tue 29/11/2022

DVD/Blu-ray: Redoubtable | reviews, news & interviews

DVD/Blu-ray: Redoubtable

DVD/Blu-ray: Redoubtable

The trouble with Jean-Luc... Michel Hazanavicius’ mischievous riff on Godard and 1968

For viewers challenged by the work of French auteur classic Jean-Luc Godard, Michel Hazanavicius’ Redoubtable catches the moment when Godard himself began to be challenged by Godard. The irony, a considerable one, is that Godard was rejecting precisely those films that most of the rest of us delight in, the ones from the first decade or so of his career. From his debut Breathless in 1960, through the likes of Vivre sa vie, Contempt, Alphaville and Pierrot le fou – what an astonishingly prolific time it was for him – they practically constitute a roll call of the Nouvelle Vague.

Hazanavicius logs into the action in 1967, with the director (played by Louis Garrel) finishing La Chinoise with Anne Wiazemsky (Stacy Martin). It was the year of their marriage, the two decades that separated the couple in age – she was still a student, but had already starred in his Weekend, too – proving no barrier to their love. Hazanavicius based his script on Wiazemsky’s roman à clef recollection of the period, Un an après, though he is on record that he emphasised the adaptation’s elements of comedy (something that Wiazemsky, then at the end of her life, was apparently very happy about).

La Chinoise did not go down well with audiences – we see walk-outs and napping at its premiere – while the screening at the Chinese embassy was even worse: expecting to be received with open arms by the Maoists with whom Godard was becoming increasingly involved, it was rejected as a “piece of shit”. But with the Evènements of May 1968 underway, politics was coming out onto the streets of Paris and into the lecture halls of the Sorbonne.RedoubtableThese are big set pieces that are beautifully recreated here. Godard's presence at the street protests is ironically marked by the recurring joke of how he breaks his glasses over and over again in the demonstrations (a nice late line in Stacy Martin’s voice-over suggests that it was the rising optician costs that finally stopped him joining them). More significantly, he was rejected by the student protestors, not least for arguing, in relation to Palestine, that the “Jews are the new Nazis” (plus ça change...). Intent on changing his creative direction, Godard was flummoxed by people coming up to him to ask why he wasn’t making movies like Breathless anymore (even a policeman, after a fracas, confesses how much he loved Contempt).

Losing his sense of humour in parallel with the lightness of that earlier work, Godard becomes increasingly narcissistic and his contretemps with Anna increase. There's an excursion to the South, during the days when Godard and fellow protestors were instrumental in closing the 1968 Cannes film festival, followed by an extremely well-shot long car journey back to Paris (the social upheaval had produced general strikes and shortages of petrol). Alienating his companions in the crowded vehicle, he argues for the destruction of the oeuvre of his one-time heroes such as John Ford or Fritz Lang, the frame of his previous admirations reduced to the likes of comic Jerry Lee Lewis.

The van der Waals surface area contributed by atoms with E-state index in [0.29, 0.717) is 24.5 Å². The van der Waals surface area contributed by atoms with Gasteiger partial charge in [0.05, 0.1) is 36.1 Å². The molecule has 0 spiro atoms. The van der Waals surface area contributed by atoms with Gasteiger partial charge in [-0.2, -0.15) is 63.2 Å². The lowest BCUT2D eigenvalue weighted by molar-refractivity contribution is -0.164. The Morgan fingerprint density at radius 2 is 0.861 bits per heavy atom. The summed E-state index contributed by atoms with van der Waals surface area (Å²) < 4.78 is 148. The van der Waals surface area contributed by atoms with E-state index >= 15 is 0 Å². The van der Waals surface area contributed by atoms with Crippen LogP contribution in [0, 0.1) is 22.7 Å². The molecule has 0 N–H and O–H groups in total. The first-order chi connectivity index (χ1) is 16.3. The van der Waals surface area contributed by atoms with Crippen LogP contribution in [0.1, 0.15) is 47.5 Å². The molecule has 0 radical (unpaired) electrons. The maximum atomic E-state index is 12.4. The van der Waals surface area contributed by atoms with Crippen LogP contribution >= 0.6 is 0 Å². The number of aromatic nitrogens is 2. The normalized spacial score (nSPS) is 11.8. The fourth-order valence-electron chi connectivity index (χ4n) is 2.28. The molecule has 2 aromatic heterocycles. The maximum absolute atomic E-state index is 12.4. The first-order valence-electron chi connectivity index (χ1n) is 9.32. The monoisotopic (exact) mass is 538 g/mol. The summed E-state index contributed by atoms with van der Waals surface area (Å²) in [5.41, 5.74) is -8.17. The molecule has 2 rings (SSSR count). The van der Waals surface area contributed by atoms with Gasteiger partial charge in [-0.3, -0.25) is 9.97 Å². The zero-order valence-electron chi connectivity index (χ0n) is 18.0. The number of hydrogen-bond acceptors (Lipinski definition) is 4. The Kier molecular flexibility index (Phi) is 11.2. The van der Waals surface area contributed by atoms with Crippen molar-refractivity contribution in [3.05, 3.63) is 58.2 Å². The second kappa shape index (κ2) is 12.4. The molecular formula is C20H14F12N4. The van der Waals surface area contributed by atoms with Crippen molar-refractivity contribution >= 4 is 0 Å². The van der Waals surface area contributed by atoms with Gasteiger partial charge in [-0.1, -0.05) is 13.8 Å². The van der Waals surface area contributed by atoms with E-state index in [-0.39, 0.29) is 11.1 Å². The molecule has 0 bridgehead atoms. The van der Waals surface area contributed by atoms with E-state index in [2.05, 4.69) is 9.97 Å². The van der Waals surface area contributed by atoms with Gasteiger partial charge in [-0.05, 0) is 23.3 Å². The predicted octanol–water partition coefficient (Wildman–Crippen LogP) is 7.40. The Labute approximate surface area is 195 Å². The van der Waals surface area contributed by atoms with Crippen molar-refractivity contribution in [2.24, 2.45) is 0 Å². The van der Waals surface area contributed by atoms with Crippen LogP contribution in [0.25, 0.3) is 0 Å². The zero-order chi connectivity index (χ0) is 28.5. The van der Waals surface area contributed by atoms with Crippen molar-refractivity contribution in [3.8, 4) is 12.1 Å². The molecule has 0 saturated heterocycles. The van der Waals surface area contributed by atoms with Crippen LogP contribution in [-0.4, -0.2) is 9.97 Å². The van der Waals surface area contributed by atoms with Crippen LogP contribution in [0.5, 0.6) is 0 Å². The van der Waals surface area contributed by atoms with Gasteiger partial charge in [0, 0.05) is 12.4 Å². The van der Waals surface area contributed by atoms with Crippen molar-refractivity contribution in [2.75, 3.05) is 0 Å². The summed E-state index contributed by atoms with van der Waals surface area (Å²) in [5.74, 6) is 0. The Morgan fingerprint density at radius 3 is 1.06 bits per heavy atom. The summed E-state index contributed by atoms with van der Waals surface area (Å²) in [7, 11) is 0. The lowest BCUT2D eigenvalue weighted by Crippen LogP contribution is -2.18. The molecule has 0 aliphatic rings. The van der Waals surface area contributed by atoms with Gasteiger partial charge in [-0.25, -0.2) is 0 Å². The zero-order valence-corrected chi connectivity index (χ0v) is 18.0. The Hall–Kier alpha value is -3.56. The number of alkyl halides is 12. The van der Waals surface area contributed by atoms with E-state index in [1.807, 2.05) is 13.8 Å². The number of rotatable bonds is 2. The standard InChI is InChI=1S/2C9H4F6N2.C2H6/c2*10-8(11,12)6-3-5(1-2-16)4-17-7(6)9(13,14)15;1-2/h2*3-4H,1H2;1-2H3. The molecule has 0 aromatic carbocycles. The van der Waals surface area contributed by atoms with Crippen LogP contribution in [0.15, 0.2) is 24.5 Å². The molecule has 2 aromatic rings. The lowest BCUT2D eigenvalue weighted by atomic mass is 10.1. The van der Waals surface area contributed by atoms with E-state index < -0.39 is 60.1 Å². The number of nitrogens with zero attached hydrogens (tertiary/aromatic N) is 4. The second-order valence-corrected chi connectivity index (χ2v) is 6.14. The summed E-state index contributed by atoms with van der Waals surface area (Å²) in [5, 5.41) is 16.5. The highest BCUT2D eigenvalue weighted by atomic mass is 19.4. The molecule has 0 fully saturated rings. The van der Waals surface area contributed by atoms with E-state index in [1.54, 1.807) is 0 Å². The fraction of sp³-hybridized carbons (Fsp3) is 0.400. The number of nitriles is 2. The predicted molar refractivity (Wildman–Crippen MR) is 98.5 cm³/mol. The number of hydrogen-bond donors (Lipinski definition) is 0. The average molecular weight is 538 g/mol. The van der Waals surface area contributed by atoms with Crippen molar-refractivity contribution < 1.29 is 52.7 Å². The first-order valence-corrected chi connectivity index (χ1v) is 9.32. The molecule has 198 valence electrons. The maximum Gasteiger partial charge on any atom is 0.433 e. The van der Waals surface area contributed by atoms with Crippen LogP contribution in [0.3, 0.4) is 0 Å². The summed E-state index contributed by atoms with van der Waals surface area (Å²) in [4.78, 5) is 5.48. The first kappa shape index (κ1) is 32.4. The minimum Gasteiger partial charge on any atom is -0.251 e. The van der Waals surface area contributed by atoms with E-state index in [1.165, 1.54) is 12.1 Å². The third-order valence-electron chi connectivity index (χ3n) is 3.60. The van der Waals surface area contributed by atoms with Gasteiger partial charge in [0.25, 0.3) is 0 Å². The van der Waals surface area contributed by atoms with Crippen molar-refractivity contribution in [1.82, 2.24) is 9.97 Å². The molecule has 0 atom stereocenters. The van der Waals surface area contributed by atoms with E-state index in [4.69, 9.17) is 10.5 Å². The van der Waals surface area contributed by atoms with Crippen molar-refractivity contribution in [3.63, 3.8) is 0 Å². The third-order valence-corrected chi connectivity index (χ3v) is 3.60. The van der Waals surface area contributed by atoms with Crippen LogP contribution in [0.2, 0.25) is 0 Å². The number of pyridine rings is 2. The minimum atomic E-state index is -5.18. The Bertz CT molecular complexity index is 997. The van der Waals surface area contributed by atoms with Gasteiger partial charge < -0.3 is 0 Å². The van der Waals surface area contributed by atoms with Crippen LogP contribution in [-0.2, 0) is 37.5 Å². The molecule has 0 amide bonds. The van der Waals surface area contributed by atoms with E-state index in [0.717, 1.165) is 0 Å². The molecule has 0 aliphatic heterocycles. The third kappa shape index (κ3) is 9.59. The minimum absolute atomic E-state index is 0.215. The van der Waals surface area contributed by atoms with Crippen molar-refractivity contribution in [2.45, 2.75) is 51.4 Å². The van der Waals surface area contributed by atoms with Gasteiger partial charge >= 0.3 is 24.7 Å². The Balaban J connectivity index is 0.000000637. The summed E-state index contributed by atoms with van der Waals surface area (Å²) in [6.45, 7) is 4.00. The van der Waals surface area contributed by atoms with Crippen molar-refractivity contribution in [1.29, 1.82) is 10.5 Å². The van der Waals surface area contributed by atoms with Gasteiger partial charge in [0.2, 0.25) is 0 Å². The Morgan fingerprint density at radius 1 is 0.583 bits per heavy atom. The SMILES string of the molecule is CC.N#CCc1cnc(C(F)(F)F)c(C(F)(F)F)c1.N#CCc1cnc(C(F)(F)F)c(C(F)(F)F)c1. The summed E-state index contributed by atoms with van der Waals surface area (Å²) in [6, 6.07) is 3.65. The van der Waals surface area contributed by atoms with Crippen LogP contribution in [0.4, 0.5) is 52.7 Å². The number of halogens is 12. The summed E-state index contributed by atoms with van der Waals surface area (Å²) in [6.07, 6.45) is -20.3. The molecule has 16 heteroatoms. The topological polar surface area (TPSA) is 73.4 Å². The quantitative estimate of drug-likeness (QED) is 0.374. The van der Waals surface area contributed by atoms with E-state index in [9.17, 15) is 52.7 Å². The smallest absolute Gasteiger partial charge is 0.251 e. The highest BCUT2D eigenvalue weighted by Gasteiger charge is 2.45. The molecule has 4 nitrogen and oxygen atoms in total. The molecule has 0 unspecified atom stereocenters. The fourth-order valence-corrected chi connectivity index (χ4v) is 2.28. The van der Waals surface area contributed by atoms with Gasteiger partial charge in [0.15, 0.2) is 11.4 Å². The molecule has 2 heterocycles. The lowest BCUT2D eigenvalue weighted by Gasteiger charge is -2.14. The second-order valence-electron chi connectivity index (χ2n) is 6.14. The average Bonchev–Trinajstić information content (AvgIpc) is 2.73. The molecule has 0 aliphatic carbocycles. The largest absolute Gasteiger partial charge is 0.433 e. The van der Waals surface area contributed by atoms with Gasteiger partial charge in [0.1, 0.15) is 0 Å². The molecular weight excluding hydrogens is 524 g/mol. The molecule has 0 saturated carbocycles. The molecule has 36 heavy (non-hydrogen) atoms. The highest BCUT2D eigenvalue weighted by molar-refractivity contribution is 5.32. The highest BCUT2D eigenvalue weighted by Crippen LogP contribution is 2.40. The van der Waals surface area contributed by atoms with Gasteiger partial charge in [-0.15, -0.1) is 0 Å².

'Redoubtable' has delved deep into Godard’s box of cinematic tricks

Hazanavicius’s film was released in the US with the title Godard Mon Amour, and despite all the mockery of his protagonist, the effect isn’t snide: the stylistic tributes from the director (best known, of course, for that other cinematic homage, The Artist) illustrate that. Redoubtable has delved deep into Godard’s box of cinematic tricks, with numerous citations (the Jean d’Arc moment from Vivre sa vie, for one), games with titles, as well as drops in and out of black-and-white and reversals into negative. There are some smartly ironic script touches – one scene has the two main actors appearing naked as they talk about the purpose of nudity in cinema – while cinematographer Guillaume Schiffman achieves impressive visual pastiche, matching the colour palettes and shots of Raoul Coutard’s 1960s work for Godard to perfection.

There’s considerable sadness in the long final scene. With Anna happily absorbed in the shoot of a Marco Ferreri film, Godard arrives from the set of his latest radical anti-project full of petulant jealousy and self-centred paranoia: the ship that is their marriage – Redoubtable was actually the name of a French nuclear submarine, its appearance in the title an increasingly ironic commentary to the developing action – scuttles to the accompaniment of Strauss’s Four Last Songs. There's a final coda that glimpses Godard engaged in the strictly collective group-management cinema of his Dziga Vertov Group phase. Dead, dead, dead...

The playing of the lead couple is supremely accomplished, Garrel growing increasingly ruffled and sulky as Martin blooms. They both feature with Hazanavicius (along with the director’s wife Bérénice Bejo, who plays a smaller role here) in the only extra on this release, a 20-minute stage appearance and Q&A at the 2017 London Film Festival. It reveals little, though Garrel, talking about his own scepticism, mixes it up with “septic”. Godard had a self-regard that didn't really admit scepticism, but the poisonous overtones of that second word catch the direction we see him taking in Redoubtable all too aptly.

Overleaf: watch the preview for Redoubtable


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